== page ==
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Game Dev Quick Links – July 2017 (I’m reading lots of game dev stuff so you don’t have too!)

July 19, 2017

Each month I put together a few links that get added to the Bristol Games Hub newsletter. As an active games developer, I do read a fair amount around game dev, bizdev and the art and culture of games development. We also get posted links in the hub discussion space and sometimes people send me links. I thought that going forward I’d also try to share the link here on my blog with a few more notes re the context as to why I think they are important.

Here goes…

Looking a SteamSpy data to try and predict success on Steam – This was a great experiment, to see if that data on SteamSpy could be used to predict if a game was going to be a success.  Sadly it didn’t yield much,  but worth a read.

Video games & the social contract (video):

The guy who does this is more about boardgames than digital games. However his experience trying to play an online PvP title shows some lessons for all devs trying to create a space people want to play in. Worth a watch.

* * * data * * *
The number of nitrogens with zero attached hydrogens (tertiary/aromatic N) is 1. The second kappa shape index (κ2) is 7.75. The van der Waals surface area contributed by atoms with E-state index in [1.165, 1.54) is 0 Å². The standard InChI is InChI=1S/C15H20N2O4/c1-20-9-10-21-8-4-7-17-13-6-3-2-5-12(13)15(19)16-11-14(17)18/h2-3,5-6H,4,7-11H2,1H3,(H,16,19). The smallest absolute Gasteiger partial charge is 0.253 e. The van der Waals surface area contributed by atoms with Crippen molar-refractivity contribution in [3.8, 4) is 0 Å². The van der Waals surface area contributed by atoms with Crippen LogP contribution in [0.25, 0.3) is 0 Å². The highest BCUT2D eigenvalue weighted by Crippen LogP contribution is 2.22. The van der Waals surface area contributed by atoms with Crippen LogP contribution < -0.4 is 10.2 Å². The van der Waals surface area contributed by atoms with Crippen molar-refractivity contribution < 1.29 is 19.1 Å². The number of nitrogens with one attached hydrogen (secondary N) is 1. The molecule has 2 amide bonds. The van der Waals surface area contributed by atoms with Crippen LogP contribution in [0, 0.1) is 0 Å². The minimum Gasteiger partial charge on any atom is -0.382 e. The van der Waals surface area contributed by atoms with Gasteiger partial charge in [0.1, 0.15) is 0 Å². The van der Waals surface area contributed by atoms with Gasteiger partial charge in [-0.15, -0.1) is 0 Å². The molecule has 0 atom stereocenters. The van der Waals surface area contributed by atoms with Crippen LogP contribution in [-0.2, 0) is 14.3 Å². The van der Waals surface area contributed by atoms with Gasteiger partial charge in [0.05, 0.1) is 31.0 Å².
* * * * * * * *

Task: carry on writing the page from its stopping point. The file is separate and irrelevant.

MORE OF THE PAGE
Superhero games show how the industry has changed – Once such titles were huge sellers even if the game was not that great. We have now had some amazing hero titles (Batman’s Arkham series spring to mind) yet the changes in the business models the industry uses, the proliferation of social and mobile has mirrored wider changes in the industry.

E3 2017 press conferences were a contrast between heart and cash – File this in the ongoing series of art vs income. The creative tension here is something I think that does create great games, as well as sink amazing, but less popular ideas. (Which is something crowdfunding then picked up and ran with! As in it might not be valuable enough for a AAA budget, but there are enough fans to back less popular ideas/genres.)

Games as biography – I’d like to write some more that follows on from this. I think it’s amazing that games are reflecting not just our fantasies, but our dreams, losses, experiences, hopes and fears too. That was lies art. (I picked up Cibele from reading this, it’s in my Steam queue now…)


Is high-end VR over? I hope not. VR has not turned into what some had predicted, but it’s a powerful medium and has lots and lots of uses, so I expect it to grow nonetheless.

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